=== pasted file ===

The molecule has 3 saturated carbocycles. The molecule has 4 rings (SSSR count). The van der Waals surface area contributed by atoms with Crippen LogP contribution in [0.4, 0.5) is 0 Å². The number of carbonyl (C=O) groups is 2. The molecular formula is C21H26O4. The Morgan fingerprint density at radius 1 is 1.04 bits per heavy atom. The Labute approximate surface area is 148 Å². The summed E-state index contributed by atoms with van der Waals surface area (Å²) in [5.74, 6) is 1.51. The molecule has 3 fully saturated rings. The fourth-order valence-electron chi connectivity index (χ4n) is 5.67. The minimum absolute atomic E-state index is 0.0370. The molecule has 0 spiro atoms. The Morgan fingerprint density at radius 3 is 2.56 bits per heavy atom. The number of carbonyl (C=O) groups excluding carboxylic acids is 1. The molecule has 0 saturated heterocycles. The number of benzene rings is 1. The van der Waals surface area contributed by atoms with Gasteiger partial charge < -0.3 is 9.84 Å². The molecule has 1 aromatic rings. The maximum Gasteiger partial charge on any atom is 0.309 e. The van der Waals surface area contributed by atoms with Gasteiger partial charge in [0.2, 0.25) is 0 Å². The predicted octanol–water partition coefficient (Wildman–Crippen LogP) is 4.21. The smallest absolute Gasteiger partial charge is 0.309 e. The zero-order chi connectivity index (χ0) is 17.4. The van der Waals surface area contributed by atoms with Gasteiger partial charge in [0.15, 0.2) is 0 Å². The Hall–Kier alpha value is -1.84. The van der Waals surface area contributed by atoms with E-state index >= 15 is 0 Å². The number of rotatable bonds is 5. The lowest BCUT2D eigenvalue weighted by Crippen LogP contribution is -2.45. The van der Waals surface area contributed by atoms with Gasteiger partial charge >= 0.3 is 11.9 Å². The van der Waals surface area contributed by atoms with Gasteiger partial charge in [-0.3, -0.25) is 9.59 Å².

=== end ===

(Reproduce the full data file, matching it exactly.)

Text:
The molecule has 3 saturated carbocycles. The molecule has 4 rings (SSSR count). The van der Waals surface area contributed by atoms with Crippen LogP contribution in [0.4, 0.5) is 0 Å². The number of carbonyl (C=O) groups is 2. The molecular formula is C21H26O4. The Morgan fingerprint density at radius 1 is 1.04 bits per heavy atom. The Labute approximate surface area is 148 Å². The summed E-state index contributed by atoms with van der Waals surface area (Å²) in [5.74, 6) is 1.51. The molecule has 3 fully saturated rings. The fourth-order valence-electron chi connectivity index (χ4n) is 5.67. The minimum absolute atomic E-state index is 0.0370. The molecule has 0 spiro atoms. The Morgan fingerprint density at radius 3 is 2.56 bits per heavy atom. The number of carbonyl (C=O) groups excluding carboxylic acids is 1. The molecule has 0 saturated heterocycles. The number of benzene rings is 1. The van der Waals surface area contributed by atoms with Gasteiger partial charge < -0.3 is 9.84 Å². The molecule has 1 aromatic rings. The maximum Gasteiger partial charge on any atom is 0.309 e. The van der Waals surface area contributed by atoms with Gasteiger partial charge in [0.2, 0.25) is 0 Å². The predicted octanol–water partition coefficient (Wildman–Crippen LogP) is 4.21. The smallest absolute Gasteiger partial charge is 0.309 e. The zero-order chi connectivity index (χ0) is 17.4. The van der Waals surface area contributed by atoms with Gasteiger partial charge in [0.15, 0.2) is 0 Å². The Hall–Kier alpha value is -1.84. The van der Waals surface area contributed by atoms with E-state index >= 15 is 0 Å². The number of rotatable bonds is 5. The lowest BCUT2D eigenvalue weighted by Crippen LogP contribution is -2.45. The van der Waals surface area contributed by atoms with Gasteiger partial charge >= 0.3 is 11.9 Å². The van der Waals surface area contributed by atoms with Gasteiger partial charge in [-0.3, -0.25) is 9.59 Å².